Just wondering what the comparison would be if you just put a scoop in a bowl as opposed to the whole quart out? I’m just wondering if part of the ‘spongy’ texture is that the ice cream is also drying out at the same time as it’s melting. Stay with me, the melting seemed to be going pretty well the first day around the edges, which is where it would normally melt. But by the next day, I’m wondering if even if the cartons had been full of a puddle of ice cream if there would still be a spongy/gooey/sticky layer on top of the puddle?
    This all intrigues me. And homemade ice cream is way better than any other ice cream! :)


  52. Megan says

    You do realize that your homemade ice cream was in a tiny bowl, and the store bought ice cream was in a large cardboard container? Therefore the small portion of homemade ice cream will of course melt faster than the large insulated store bought ice cream container (that is probably 20 times larger than the scoop of homemade)…as someone above posted, it would be better to compare 2 equal sized scoops of ice cream side by side. Nonetheless, homemade ice cream is a much better idea and looks wonderful and tasty!


    Laura Reply:

    Sure, and I made mention on the post about how this wasn’t completely apples to apples (er ice cream to ice cream). I wasn’t willing to waste that much homemade ice cream!


  53. Anon says

    Ever leave DQ ice cream out? It expands and turns into foam. I bought my husband an ice cream maker because he loves it so much. I was never a huge fan, but since we started eating homemade ice creams, sorbets and the like… I think I’m in heaven! And honestly? Even if there was nothing seriously harmful in store bought, I KNOW there’s nothing harmful in the homemade where as I have to HOPE with the carton. And, actually, fat and sugar levels aside, there is some pretty healthy stuff in the homemade ice cream. Love this post. :)


  54. Michelle says

    Huh interesting I were these just store brand or was any name brand factored in it would be kind of neat if some top name brands were compared to. I wonder …. I may have to look into that if no one else does to see what the standards are between store brand and “chain or name” brand ice creams especially the ones that claim to have all natural ingredients !


  55. Elke says

    When I was a Child we always made Homemade Icecream from sratch even without an Icecream Maker, we put it in cups and then then in the freezer it was so good. I already knew that store bought Ice cream turns into gumlike mush because I left it out by mistake one night and it wasn’r meltelt so I told my Husband our Icecream is made with more cemicals then naturals
    so time to change back to my childhood in Germany and freeze my own batch or buy and Icemaker.


  56. andrea R says

    Scary— we eat way too many “things” we do not know about- I am heading to my local Frozen YOgurt place soon :)


  57. says

    This is awesome! My kids are so grossed out, I don’t think they’ll ever eat store bought ice cream again! Thanks for sharing this! What a great experiment. We may do this for one of my boys’ science experiments. Can’t wait to try your homemade ice cream recipe. If you’re able to reply, I would love to know what kind of ice cream maker you use, it looks like it can make seriously good ice cream! Thanks and blessings, Kelly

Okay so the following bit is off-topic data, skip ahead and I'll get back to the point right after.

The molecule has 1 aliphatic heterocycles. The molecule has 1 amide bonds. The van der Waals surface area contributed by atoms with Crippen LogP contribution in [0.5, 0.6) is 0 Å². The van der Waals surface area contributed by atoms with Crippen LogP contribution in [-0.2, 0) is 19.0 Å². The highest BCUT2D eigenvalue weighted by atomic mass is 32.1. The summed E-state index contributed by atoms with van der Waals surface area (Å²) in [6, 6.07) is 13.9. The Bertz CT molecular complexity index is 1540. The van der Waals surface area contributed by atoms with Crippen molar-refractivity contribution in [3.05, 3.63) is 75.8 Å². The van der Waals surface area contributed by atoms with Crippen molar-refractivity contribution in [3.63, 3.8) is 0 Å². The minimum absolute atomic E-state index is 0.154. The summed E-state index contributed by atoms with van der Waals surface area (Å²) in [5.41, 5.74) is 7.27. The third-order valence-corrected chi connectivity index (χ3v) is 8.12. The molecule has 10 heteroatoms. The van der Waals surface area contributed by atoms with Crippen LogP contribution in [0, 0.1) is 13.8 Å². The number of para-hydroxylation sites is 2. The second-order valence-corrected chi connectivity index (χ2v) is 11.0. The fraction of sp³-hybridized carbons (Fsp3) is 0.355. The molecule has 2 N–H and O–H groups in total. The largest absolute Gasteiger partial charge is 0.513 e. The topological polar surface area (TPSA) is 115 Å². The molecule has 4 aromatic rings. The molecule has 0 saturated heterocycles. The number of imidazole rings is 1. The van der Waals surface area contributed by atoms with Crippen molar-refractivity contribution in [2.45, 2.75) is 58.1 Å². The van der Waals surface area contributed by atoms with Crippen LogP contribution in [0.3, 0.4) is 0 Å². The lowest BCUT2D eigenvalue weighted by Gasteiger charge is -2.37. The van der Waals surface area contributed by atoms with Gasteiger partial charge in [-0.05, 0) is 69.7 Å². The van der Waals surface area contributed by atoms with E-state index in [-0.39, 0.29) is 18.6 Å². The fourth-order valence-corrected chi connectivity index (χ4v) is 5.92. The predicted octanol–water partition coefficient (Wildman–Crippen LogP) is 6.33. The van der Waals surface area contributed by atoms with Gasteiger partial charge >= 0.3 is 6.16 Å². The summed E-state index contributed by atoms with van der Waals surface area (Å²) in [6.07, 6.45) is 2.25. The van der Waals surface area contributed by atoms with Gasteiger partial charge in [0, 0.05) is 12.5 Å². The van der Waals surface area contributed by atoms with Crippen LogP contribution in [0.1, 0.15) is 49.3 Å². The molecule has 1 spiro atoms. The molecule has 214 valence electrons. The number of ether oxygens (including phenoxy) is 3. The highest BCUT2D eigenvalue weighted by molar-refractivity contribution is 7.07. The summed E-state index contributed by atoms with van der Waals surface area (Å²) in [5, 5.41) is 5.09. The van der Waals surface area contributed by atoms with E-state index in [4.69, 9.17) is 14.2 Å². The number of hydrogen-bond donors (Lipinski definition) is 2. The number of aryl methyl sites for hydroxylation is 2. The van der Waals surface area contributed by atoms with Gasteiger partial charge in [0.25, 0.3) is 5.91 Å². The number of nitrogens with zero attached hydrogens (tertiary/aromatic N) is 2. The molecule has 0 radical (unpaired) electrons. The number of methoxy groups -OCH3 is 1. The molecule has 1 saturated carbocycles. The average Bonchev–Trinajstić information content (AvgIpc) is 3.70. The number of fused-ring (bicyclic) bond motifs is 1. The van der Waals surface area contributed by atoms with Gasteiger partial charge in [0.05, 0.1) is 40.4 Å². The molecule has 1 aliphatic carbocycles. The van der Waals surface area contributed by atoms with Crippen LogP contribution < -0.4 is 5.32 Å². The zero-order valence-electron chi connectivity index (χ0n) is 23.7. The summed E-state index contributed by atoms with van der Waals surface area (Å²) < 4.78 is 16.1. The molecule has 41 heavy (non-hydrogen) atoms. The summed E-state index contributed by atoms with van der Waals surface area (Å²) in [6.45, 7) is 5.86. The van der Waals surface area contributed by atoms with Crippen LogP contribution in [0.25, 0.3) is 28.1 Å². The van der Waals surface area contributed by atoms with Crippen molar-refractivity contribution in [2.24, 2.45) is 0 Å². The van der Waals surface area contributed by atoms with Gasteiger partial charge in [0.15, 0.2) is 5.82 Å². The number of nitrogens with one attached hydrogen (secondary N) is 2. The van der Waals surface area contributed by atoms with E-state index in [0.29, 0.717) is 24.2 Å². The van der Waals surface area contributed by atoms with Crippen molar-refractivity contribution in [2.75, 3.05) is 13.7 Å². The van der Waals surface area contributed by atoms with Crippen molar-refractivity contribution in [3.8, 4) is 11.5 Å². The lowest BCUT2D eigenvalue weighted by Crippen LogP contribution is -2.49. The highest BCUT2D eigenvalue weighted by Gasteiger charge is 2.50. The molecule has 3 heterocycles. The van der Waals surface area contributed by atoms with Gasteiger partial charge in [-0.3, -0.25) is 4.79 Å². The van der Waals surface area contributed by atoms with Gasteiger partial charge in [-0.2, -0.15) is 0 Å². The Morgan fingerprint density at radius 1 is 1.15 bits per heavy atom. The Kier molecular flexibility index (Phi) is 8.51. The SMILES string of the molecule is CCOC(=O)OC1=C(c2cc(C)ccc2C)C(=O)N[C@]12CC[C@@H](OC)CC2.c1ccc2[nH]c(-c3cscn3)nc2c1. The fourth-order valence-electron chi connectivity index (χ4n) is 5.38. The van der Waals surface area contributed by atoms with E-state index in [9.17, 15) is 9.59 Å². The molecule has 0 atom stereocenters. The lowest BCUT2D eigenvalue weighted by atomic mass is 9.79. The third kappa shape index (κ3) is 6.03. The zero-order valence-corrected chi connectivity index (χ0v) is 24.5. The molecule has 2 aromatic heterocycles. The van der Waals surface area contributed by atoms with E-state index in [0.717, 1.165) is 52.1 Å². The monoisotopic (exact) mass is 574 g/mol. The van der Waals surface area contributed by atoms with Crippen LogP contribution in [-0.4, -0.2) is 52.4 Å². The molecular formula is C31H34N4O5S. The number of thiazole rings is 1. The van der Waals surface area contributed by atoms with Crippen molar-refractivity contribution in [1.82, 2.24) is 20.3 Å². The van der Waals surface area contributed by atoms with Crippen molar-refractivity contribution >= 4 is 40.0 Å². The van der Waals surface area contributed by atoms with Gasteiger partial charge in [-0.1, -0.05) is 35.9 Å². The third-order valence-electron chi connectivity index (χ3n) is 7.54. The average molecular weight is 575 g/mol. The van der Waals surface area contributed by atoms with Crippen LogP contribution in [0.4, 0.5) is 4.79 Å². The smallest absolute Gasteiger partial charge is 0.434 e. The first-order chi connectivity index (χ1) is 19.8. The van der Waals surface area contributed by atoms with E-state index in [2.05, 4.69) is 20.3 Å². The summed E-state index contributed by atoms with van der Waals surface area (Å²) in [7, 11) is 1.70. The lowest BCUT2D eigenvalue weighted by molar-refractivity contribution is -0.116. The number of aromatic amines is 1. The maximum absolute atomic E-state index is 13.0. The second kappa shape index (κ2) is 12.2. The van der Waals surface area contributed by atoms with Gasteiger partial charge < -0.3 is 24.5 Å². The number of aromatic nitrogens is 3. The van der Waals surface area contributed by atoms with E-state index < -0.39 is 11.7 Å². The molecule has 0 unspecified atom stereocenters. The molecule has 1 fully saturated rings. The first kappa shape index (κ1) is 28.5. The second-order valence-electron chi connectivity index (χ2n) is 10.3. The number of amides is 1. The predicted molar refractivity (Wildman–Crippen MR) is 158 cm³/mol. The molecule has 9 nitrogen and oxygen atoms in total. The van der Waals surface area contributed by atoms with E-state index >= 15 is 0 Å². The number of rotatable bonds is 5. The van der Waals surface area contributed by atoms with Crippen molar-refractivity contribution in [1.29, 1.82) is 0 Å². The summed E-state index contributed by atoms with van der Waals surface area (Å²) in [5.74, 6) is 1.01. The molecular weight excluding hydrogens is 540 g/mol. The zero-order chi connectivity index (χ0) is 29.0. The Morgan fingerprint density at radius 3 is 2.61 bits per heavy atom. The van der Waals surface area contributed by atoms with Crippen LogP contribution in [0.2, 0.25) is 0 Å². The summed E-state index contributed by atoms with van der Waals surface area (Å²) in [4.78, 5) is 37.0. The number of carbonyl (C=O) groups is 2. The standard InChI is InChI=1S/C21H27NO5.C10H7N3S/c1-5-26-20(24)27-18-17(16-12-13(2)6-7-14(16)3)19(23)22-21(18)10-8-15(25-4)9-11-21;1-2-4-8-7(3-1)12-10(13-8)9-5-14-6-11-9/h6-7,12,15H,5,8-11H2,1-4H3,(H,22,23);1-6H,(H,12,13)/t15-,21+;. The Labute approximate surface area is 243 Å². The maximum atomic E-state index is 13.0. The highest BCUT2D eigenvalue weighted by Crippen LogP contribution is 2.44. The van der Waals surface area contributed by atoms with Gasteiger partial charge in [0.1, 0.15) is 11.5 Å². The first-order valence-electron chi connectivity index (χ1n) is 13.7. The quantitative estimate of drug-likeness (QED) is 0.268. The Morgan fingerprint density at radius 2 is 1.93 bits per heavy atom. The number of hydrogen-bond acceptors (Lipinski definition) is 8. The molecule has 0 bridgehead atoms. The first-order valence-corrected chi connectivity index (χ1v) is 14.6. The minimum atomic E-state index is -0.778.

Kelly @ The Nourishing Home Reply:

    oops, after scrolling through your homemade ice cream recipe,
    I notice you have a picture of your ice cream maker and the brand name
    listed, plus a link – you are the best! thanks again!! :)


  58. Katie says

    Does this freeze well? I am thinking about making a bunch at once and freezing it for the summer. Anyone tried this?


  59. John says

    I do not think it is the chemicals, since the inside of the ice-cream is frozen, and the surface area touching warm air is minimal, it would take a while to melt. If the homemade ice-cream was put into a container such as brands 1 and 2 it too might take a while. See how long a single scoop takes to melt.


  60. Brenda Slye says

    after reading this, I went on Amazon and bought an ice cream maker. We had bought some ice cream from a store, won’t mention names, and it had such an “off” flavor to it..I couldn’t eat it..and the kids said it is ok..hubby ate some..but just felt bad feeding them such “fake” ice cream..then I stumbled onto this page..and made my decision!


  61. Dara says

    I remember a family friend (who worked at an ice cream factory) commenting that “if people knew what went into the ice cream, they’d never eat it”. I was very young at the time, but wish that I had asked WHAT exactly was in the stuff! yuck!

    ps- I really enjoy learning from your blog! thank you so much for sharing!


  62. Erin says

    Has anyone found a good small ice cream freezer? I have a 4 quart but then I have no way to store extra ice cream. I’m looking for something that can make a small batch more often. And ice cream never tempted me until Breier’s natural. It doesn’t have a film on it. Mix it with a bit of milk and mush it with your spoon and insta-milkshake. Yum. Did I mention that I recently added 5 lbs that I’m having to walk off?